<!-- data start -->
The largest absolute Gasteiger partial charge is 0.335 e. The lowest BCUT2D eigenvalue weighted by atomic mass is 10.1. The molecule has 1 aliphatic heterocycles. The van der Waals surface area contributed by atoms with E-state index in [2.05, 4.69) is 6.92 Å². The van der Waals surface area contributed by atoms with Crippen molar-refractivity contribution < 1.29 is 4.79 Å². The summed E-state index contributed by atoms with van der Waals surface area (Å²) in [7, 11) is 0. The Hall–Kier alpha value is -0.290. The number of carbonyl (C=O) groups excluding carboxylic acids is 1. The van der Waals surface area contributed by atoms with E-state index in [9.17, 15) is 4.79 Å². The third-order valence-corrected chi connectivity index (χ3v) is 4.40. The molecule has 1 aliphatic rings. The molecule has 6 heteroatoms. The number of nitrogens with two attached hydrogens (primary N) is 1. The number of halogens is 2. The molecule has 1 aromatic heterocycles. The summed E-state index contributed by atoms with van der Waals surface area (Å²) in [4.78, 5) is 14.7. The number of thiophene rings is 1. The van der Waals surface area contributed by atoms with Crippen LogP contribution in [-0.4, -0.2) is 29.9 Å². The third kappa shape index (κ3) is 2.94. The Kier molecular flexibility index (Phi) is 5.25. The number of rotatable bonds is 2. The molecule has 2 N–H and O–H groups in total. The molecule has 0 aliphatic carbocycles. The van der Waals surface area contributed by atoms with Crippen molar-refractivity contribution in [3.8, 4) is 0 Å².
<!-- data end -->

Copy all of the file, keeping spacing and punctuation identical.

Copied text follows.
The largest absolute Gasteiger partial charge is 0.335 e. The lowest BCUT2D eigenvalue weighted by atomic mass is 10.1. The molecule has 1 aliphatic heterocycles. The van der Waals surface area contributed by atoms with E-state index in [2.05, 4.69) is 6.92 Å². The van der Waals surface area contributed by atoms with Crippen molar-refractivity contribution < 1.29 is 4.79 Å². The summed E-state index contributed by atoms with van der Waals surface area (Å²) in [7, 11) is 0. The Hall–Kier alpha value is -0.290. The number of carbonyl (C=O) groups excluding carboxylic acids is 1. The van der Waals surface area contributed by atoms with E-state index in [9.17, 15) is 4.79 Å². The third-order valence-corrected chi connectivity index (χ3v) is 4.40. The molecule has 1 aliphatic rings. The molecule has 6 heteroatoms. The number of nitrogens with two attached hydrogens (primary N) is 1. The number of halogens is 2. The molecule has 1 aromatic heterocycles. The summed E-state index contributed by atoms with van der Waals surface area (Å²) in [4.78, 5) is 14.7. The number of thiophene rings is 1. The van der Waals surface area contributed by atoms with Crippen LogP contribution in [-0.4, -0.2) is 29.9 Å². The third kappa shape index (κ3) is 2.94. The Kier molecular flexibility index (Phi) is 5.25. The number of rotatable bonds is 2. The molecule has 2 N–H and O–H groups in total. The molecule has 0 aliphatic carbocycles. The van der Waals surface area contributed by atoms with Crippen molar-refractivity contribution in [3.8, 4) is 0 Å².